S&P Dow Jones Indices also said on Thursday it will remove the three telecom companies, after earlier canceling plans to do so in a series of flip-flops that mirrored those at NYSE. For its part, FTSE Russell is removing China Mobile and China Telecom from its FTSE China 50 Index effective from Monday’s open.
“In the near term, there might still be some selling pressure until this whole situation is really settled,” said Kevin Chen, an analyst at China Merchants Securities HK Co. “While it is difficult to guess the bottom, I would say the downside risk is very limited because it is very difficult to see valuation is as low as this, especially comparing to historical data.”
The drama has confounded investors since Donald Trump issued an executive order in November barring investments in companies deemed by the U.S. to be owned or controlled by China’s military. The ambiguously worded order was part of Trump’s effort to punish China in the waning days of his presidency. His administration has sought to sever economic links and deny Chinese firms access to American capital, especially those judged to pose a threat to U.S. national security.
The three telcos said on Thursday that they have complied with all rules since their listing in the U.S. and they will seek professional advice to protect their “lawful rights” or “legitimate interests.” They all advised investors to exercise caution when dealing in their securities.
Read more: Behind the NYSE’s Swerves on Delisting China Stocks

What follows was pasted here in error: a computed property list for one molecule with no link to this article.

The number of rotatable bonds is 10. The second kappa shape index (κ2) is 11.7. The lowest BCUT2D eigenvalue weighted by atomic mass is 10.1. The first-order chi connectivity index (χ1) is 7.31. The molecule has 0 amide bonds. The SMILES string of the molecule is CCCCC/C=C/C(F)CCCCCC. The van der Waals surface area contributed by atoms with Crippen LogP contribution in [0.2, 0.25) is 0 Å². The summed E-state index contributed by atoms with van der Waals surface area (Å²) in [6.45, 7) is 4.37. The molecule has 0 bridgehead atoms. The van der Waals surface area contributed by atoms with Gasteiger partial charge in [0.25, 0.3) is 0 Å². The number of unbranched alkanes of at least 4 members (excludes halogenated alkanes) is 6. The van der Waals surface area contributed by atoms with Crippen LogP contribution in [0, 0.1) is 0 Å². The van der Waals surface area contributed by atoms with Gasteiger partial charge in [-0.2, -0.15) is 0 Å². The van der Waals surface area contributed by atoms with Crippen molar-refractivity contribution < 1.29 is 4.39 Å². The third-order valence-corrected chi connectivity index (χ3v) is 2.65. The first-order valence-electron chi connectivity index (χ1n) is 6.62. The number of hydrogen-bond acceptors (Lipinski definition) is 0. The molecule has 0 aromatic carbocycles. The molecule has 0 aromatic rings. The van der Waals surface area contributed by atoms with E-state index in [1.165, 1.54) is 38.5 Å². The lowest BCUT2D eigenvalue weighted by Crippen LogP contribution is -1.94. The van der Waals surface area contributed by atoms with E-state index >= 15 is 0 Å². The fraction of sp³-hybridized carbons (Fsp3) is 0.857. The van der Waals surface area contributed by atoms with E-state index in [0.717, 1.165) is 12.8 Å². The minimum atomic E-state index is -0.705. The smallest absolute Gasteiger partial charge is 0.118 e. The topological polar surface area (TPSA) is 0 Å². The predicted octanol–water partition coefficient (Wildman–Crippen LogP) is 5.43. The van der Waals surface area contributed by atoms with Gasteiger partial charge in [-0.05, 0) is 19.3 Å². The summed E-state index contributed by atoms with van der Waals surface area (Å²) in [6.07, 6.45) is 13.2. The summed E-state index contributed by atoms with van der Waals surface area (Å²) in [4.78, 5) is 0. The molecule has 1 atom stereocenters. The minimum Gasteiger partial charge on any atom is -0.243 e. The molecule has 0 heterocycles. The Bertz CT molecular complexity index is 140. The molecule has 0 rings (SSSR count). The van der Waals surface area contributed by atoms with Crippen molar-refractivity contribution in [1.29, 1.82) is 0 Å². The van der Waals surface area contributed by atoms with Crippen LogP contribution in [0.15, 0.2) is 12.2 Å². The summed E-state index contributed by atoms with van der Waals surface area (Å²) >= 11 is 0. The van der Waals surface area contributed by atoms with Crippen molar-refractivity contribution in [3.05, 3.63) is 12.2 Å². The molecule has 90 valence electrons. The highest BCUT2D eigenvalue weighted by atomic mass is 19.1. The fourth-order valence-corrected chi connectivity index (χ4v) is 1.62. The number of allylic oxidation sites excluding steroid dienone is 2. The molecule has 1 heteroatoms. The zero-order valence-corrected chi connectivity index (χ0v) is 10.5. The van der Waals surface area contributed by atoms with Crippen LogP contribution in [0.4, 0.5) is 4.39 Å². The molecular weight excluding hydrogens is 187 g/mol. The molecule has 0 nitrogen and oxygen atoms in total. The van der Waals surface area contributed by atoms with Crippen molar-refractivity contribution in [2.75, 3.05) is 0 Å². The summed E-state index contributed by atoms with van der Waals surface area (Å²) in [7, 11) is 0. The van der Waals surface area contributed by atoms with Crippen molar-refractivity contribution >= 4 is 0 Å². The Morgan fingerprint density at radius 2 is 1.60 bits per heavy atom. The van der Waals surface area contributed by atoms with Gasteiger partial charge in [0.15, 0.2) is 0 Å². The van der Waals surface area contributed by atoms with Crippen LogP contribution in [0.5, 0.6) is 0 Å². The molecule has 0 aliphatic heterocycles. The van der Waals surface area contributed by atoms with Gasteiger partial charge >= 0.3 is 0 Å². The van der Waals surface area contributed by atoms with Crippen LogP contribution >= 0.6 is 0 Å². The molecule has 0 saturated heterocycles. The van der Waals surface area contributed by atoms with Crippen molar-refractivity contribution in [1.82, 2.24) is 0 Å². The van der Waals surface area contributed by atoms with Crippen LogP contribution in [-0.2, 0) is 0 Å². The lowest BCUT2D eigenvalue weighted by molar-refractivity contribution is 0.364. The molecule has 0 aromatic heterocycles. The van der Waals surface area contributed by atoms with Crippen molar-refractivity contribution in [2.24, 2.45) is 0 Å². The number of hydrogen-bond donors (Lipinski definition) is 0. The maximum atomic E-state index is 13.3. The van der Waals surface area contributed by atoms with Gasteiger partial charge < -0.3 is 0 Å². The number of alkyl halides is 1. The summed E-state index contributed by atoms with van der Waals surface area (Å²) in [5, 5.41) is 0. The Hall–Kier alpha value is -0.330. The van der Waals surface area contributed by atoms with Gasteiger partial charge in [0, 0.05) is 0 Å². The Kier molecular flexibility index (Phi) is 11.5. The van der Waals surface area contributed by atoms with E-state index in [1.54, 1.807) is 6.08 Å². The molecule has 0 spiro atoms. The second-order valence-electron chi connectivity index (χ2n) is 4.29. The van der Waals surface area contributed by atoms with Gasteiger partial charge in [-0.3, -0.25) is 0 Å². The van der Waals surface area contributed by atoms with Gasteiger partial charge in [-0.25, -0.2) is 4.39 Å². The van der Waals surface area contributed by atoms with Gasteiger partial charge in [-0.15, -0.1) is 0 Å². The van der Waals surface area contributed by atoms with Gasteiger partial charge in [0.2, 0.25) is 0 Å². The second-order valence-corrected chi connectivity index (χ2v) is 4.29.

Index providers including MSCI help guide the investment of trillions of dollars by exchange-traded funds, mutual funds and other money managers that closely track benchmark equity gauges. China Mobile is among the largest stocks in the MSCI China Index, with a weighting of about 1.1%, data compiled by Bloomberg show. The company’s New York-listed shares fell 6% at the close on Thursday, sliding a further 3.4% in extended trading after MSCI’s announcement.
Bloomberg LP, the parent of Bloomberg News, also compiles stock and bond indices.
Investors are watching closely whether the U.S. will expand the scope of its investment restrictions to cover other blue-chip Chinese companies. Alibaba Group Holding Ltd. and Tencent Holdings Ltd. led a selloff in tech stocks on Thursday after reports that the Trump administration is considering adding them to its list of banned companies. The two companies have a combined market value of $1.3 trillion.
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